Swabs were taken from the throat and nares of family members and co-workers. A veterinarian obtained swabs from the nares, throat and perineum of 10 pigs. Swabs were cultured following a national protocol to detect MRSA that included the use of an enrichment broth. Animal and human strains were characterized by PFGE, spa-typing, MLST analysis, SSCmec, AGR typing, and the detection for PVL, LukM, and TSST toxin genes.
Three family members, three co-workers, and 8 of the 10 pigs were MRSA positive. With the exception of the initial case (the mother) all persons were solely colonized, with no signs of clinical infections.
After digestion with SmaI, none of the strains showed any bands using PFGE. All isolates belonged to spa type t108 and ST398.
Conclusion
1. This report clearly shows clonal spread and transmission between humans and pigs in the Netherlands. 2. MLST sequence type 398 might be of international importance as pig-MRSA, since this type was shown earlier to be present in epidemiologically unrelated French pigs and pig-farmers. 3. Research is needed to evaluate whether this is a local problem or a new source of MRSA, that puts the until now successful Search and Destroy policy of the Netherlands at risk.
doi:10.1186/1476-0711-5-26
PMCID: PMC1654169  PMID: 17096847
4.  Ventilator associated pneumonia and infection control 
Ventilator associated pneumonia (VAP) is the leading cause of morbidity and mortality in intensive care units. The incidence of VAP varies from 7% to 70% in different studies and the mortality rates are 20–75% according to the study population. Aspiration of colonized pathogenic microorganisms on the oropharynx and gastrointestinal tract is the main route for the development of VAP. On the other hand, the major risk factor for VAP is intubation and the duration of mechanical ventilation. Diagnosis remains difficult, and studies showed the importance of early initiation of appropriate antibiotic for prognosis. VAP causes extra length of stay in hospital and intensive care units and increases hospital cost. Consequently, infection control policies are more rational and will save money.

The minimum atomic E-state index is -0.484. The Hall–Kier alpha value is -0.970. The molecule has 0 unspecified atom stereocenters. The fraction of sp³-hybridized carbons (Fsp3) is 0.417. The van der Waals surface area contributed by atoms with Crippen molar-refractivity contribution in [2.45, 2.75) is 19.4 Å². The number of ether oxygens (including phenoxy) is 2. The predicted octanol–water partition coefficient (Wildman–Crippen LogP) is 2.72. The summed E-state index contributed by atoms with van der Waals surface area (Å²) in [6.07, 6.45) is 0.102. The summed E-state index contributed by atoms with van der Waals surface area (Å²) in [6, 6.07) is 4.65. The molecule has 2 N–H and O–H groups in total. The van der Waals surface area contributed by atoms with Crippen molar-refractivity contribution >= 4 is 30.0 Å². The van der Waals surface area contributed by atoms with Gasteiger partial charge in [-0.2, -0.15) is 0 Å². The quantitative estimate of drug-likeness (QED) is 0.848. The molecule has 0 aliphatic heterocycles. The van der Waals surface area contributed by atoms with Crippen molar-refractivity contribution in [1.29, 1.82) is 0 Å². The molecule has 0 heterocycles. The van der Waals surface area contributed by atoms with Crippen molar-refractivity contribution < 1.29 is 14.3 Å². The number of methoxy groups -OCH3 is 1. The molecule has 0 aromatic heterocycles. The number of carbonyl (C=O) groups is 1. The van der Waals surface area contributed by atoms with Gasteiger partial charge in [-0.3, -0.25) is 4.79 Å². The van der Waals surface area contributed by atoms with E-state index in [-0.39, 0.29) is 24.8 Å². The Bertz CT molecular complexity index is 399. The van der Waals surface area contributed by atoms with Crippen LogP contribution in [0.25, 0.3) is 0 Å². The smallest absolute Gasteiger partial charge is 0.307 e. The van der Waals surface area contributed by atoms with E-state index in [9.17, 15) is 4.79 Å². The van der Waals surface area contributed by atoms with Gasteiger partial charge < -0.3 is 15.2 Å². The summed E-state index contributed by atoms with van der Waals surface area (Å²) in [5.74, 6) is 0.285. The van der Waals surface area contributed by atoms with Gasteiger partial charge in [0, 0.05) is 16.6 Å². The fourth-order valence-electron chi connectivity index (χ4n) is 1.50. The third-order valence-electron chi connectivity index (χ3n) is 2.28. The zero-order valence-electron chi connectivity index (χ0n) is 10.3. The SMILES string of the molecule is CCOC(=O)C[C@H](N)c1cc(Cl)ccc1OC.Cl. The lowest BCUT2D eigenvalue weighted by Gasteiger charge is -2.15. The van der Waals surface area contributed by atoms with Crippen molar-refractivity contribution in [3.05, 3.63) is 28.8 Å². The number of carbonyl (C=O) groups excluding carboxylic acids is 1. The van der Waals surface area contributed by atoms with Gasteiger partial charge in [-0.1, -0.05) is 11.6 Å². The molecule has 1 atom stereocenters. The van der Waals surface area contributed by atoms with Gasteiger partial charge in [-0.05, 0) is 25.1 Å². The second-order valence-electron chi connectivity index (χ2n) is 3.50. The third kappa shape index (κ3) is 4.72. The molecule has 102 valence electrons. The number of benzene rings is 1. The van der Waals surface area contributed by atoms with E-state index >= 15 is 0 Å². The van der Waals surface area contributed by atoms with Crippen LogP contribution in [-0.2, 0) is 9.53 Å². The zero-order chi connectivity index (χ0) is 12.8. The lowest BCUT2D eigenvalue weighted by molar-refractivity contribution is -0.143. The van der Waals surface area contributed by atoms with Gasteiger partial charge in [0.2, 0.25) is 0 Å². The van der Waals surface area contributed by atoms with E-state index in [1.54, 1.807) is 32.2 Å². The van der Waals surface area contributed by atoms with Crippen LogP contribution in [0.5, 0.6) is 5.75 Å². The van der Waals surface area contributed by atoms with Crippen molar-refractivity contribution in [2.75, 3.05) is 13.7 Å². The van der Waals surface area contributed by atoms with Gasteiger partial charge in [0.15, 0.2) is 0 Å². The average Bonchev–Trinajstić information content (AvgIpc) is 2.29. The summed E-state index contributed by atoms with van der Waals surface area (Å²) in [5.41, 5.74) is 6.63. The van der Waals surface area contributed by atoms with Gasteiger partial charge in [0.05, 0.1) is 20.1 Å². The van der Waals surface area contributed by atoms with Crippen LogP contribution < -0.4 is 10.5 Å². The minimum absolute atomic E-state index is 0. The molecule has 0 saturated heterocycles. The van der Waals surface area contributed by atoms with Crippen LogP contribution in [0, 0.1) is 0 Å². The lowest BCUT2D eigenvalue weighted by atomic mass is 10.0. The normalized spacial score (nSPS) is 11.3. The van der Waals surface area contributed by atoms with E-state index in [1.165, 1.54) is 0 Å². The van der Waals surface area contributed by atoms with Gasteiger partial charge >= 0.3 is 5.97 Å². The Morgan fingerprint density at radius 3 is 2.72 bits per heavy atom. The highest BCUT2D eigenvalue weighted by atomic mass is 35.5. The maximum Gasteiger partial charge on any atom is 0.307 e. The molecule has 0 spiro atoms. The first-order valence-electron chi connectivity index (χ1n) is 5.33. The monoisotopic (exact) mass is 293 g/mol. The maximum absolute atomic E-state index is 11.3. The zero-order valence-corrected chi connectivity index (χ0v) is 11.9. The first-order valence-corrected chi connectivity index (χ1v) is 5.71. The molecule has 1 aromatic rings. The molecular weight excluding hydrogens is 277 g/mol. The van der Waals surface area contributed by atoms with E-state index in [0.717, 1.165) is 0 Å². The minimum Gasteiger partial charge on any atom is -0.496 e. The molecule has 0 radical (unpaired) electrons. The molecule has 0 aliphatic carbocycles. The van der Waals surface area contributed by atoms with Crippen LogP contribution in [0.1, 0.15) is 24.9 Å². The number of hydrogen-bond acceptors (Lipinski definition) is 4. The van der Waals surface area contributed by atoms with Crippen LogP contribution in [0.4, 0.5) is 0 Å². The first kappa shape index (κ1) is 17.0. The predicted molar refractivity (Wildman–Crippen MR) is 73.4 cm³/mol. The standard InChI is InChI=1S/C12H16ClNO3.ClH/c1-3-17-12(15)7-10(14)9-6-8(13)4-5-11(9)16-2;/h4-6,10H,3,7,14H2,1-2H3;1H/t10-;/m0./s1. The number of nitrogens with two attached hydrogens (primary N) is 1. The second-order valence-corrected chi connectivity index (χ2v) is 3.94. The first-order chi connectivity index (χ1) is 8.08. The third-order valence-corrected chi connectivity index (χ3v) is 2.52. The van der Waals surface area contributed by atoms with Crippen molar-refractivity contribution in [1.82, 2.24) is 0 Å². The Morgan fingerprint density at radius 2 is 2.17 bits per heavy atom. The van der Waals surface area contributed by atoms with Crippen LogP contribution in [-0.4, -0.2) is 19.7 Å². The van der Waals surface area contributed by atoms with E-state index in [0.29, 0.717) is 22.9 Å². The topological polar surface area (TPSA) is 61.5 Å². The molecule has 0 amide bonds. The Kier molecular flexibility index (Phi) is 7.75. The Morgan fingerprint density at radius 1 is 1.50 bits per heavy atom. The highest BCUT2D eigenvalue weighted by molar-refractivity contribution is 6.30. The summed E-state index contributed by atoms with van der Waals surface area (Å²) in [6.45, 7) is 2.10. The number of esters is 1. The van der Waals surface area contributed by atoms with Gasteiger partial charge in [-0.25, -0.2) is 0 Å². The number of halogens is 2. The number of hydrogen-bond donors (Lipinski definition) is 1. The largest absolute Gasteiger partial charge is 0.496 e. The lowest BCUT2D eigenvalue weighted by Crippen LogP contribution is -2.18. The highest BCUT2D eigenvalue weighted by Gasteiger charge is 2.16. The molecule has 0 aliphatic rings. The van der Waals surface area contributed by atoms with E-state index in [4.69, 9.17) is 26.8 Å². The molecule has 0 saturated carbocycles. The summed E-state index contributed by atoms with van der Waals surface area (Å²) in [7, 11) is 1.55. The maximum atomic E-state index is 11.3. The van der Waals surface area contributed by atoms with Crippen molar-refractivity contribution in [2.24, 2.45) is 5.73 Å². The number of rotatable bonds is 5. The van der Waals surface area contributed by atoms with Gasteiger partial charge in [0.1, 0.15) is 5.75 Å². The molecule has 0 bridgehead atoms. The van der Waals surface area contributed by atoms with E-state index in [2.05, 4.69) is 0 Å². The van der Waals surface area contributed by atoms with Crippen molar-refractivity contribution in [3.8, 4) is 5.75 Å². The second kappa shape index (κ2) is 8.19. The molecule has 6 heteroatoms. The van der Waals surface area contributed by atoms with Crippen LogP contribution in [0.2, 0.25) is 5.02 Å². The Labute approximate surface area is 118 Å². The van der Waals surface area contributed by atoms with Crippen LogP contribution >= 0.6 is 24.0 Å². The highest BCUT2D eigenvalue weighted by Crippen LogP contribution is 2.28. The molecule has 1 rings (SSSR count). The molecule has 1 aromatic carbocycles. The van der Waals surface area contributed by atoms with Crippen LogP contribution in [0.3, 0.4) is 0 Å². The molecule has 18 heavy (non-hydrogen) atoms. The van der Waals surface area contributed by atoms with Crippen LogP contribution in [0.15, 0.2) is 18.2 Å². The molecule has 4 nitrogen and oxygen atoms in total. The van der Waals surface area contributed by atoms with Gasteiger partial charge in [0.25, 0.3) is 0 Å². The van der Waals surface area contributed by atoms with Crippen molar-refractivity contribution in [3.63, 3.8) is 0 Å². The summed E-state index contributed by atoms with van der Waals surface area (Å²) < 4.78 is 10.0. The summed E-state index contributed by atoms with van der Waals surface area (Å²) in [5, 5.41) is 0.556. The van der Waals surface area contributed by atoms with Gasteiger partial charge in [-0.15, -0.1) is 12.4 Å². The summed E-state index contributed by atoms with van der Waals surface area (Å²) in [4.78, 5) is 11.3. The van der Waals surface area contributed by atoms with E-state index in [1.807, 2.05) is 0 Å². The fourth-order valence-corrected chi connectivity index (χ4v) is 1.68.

doi:10.1186/1476-0711-5-7
PMCID: PMC1540438  PMID: 16600048
5.  Incidence, risk factors and mortality of nosocomial pneumonia in Intensive Care Units: A prospective study 
To determine the frequency, risk factors and mortality of nosocomial pneumonia a prospective study was conducted in the intensive care units. In the study period, 2402 patients were included. The nosocomial pneumonia was defined according to the Centers for Disease Control Criteria. Overall, 163 (6.8%) of the patients developed nosocomial pneumonia and 75.5% (n = 123) of all patients with nosocomial pneumonia were ventilator-associated pneumonia. 163 patients who were admitted to the intensive care unit during the same period but had no bacteriologic or histologic evidence of pneumonia were used as a control group. The APACHE II score, coma, hypoalbuminemia, mechanical ventilation, tracheotomy, presence of nasogastric tube were found as independent risk factors. Crude and attributable mortality were 65% and 52.6%, respectively. The mortality rate was five times greater in the cases (OR: 5.2; CI 95%: 3.2–8.3). The mean length of stay in the intensive care unit and hospital in the cases were longer than controls (p < 0.0001). Patients requiring mechanical ventilation have a high frequency of nosocomial pneumonia.
doi:10.1186/1476-0711-3-17
PMCID: PMC521500  PMID: 15369593
Hospital infections; ventilator-associated pneumonia; death rates

Results 1-5 (5)